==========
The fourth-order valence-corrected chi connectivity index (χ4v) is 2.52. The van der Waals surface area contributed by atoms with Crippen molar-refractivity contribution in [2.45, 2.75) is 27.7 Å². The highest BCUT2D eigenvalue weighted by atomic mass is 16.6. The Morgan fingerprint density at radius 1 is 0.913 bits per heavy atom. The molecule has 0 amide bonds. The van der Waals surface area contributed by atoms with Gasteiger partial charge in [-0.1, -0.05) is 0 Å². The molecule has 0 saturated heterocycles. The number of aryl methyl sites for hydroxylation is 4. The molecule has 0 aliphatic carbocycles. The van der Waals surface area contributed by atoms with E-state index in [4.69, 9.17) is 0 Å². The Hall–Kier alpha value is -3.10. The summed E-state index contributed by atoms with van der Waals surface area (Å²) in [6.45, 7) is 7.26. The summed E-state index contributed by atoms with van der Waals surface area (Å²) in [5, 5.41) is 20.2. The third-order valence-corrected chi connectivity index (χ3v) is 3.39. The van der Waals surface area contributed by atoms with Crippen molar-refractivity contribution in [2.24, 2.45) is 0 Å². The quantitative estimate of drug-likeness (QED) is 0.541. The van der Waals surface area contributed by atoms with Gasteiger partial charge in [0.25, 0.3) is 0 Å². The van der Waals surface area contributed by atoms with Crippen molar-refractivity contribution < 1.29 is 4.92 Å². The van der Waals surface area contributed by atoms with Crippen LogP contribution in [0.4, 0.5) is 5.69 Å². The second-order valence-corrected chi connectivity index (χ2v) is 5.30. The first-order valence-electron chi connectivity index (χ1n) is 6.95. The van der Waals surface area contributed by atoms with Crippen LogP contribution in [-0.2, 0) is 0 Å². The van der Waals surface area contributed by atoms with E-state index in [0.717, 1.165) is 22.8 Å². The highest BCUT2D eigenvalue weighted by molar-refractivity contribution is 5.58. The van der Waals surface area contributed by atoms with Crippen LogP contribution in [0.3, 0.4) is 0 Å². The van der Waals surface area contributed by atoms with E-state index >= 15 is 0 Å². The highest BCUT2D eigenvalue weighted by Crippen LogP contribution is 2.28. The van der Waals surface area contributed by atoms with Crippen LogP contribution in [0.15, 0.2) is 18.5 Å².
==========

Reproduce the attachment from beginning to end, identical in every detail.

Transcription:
The fourth-order valence-corrected chi connectivity index (χ4v) is 2.52. The van der Waals surface area contributed by atoms with Crippen molar-refractivity contribution in [2.45, 2.75) is 27.7 Å². The highest BCUT2D eigenvalue weighted by atomic mass is 16.6. The Morgan fingerprint density at radius 1 is 0.913 bits per heavy atom. The molecule has 0 amide bonds. The van der Waals surface area contributed by atoms with Gasteiger partial charge in [-0.1, -0.05) is 0 Å². The molecule has 0 saturated heterocycles. The number of aryl methyl sites for hydroxylation is 4. The molecule has 0 aliphatic carbocycles. The van der Waals surface area contributed by atoms with E-state index in [4.69, 9.17) is 0 Å². The Hall–Kier alpha value is -3.10. The summed E-state index contributed by atoms with van der Waals surface area (Å²) in [6.45, 7) is 7.26. The summed E-state index contributed by atoms with van der Waals surface area (Å²) in [5, 5.41) is 20.2. The third-order valence-corrected chi connectivity index (χ3v) is 3.39. The van der Waals surface area contributed by atoms with Crippen molar-refractivity contribution in [2.24, 2.45) is 0 Å². The quantitative estimate of drug-likeness (QED) is 0.541. The van der Waals surface area contributed by atoms with Gasteiger partial charge in [0.25, 0.3) is 0 Å². The van der Waals surface area contributed by atoms with Crippen molar-refractivity contribution < 1.29 is 4.92 Å². The van der Waals surface area contributed by atoms with Crippen LogP contribution in [0.4, 0.5) is 5.69 Å². The second-order valence-corrected chi connectivity index (χ2v) is 5.30. The first-order valence-electron chi connectivity index (χ1n) is 6.95. The van der Waals surface area contributed by atoms with Crippen LogP contribution in [-0.2, 0) is 0 Å². The van der Waals surface area contributed by atoms with E-state index in [0.717, 1.165) is 22.8 Å². The highest BCUT2D eigenvalue weighted by molar-refractivity contribution is 5.58. The van der Waals surface area contributed by atoms with Crippen LogP contribution in [0.3, 0.4) is 0 Å². The van der Waals surface area contributed by atoms with E-state index >= 15 is 0 Å². The highest BCUT2D eigenvalue weighted by Crippen LogP contribution is 2.28. The van der Waals surface area contributed by atoms with Crippen LogP contribution in [0.15, 0.2) is 18.5 Å².